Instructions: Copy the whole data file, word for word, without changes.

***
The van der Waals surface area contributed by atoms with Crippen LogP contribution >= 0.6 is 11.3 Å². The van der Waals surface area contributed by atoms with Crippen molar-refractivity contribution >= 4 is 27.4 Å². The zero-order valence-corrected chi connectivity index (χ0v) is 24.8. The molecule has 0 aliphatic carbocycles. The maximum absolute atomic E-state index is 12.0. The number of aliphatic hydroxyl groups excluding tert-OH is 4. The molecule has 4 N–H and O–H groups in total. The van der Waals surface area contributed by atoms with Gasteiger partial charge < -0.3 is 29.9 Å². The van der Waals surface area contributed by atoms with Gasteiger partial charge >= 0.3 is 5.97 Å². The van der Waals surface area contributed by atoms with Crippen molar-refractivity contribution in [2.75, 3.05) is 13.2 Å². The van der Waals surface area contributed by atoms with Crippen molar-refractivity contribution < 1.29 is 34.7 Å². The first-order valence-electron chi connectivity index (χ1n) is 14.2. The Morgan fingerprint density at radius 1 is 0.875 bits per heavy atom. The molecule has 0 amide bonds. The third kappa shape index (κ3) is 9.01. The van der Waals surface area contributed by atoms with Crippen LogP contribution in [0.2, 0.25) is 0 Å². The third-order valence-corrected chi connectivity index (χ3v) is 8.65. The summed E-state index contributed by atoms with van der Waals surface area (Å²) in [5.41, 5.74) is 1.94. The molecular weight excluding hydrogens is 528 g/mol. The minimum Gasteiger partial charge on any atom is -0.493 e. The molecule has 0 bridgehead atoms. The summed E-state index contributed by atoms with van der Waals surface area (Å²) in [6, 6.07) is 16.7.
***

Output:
The van der Waals surface area contributed by atoms with Crippen LogP contribution >= 0.6 is 11.3 Å². The van der Waals surface area contributed by atoms with Crippen molar-refractivity contribution >= 4 is 27.4 Å². The zero-order valence-corrected chi connectivity index (χ0v) is 24.8. The molecule has 0 aliphatic carbocycles. The maximum absolute atomic E-state index is 12.0. The number of aliphatic hydroxyl groups excluding tert-OH is 4. The molecule has 4 N–H and O–H groups in total. The van der Waals surface area contributed by atoms with Gasteiger partial charge < -0.3 is 29.9 Å². The van der Waals surface area contributed by atoms with Gasteiger partial charge >= 0.3 is 5.97 Å². The van der Waals surface area contributed by atoms with Crippen molar-refractivity contribution in [2.75, 3.05) is 13.2 Å². The van der Waals surface area contributed by atoms with Crippen molar-refractivity contribution < 1.29 is 34.7 Å². The first-order valence-electron chi connectivity index (χ1n) is 14.2. The Morgan fingerprint density at radius 1 is 0.875 bits per heavy atom. The molecule has 0 amide bonds. The third kappa shape index (κ3) is 9.01. The van der Waals surface area contributed by atoms with Crippen LogP contribution in [0.2, 0.25) is 0 Å². The third-order valence-corrected chi connectivity index (χ3v) is 8.65. The summed E-state index contributed by atoms with van der Waals surface area (Å²) in [5.41, 5.74) is 1.94. The molecular weight excluding hydrogens is 528 g/mol. The minimum Gasteiger partial charge on any atom is -0.493 e. The molecule has 0 bridgehead atoms. The summed E-state index contributed by atoms with van der Waals surface area (Å²) in [6, 6.07) is 16.7.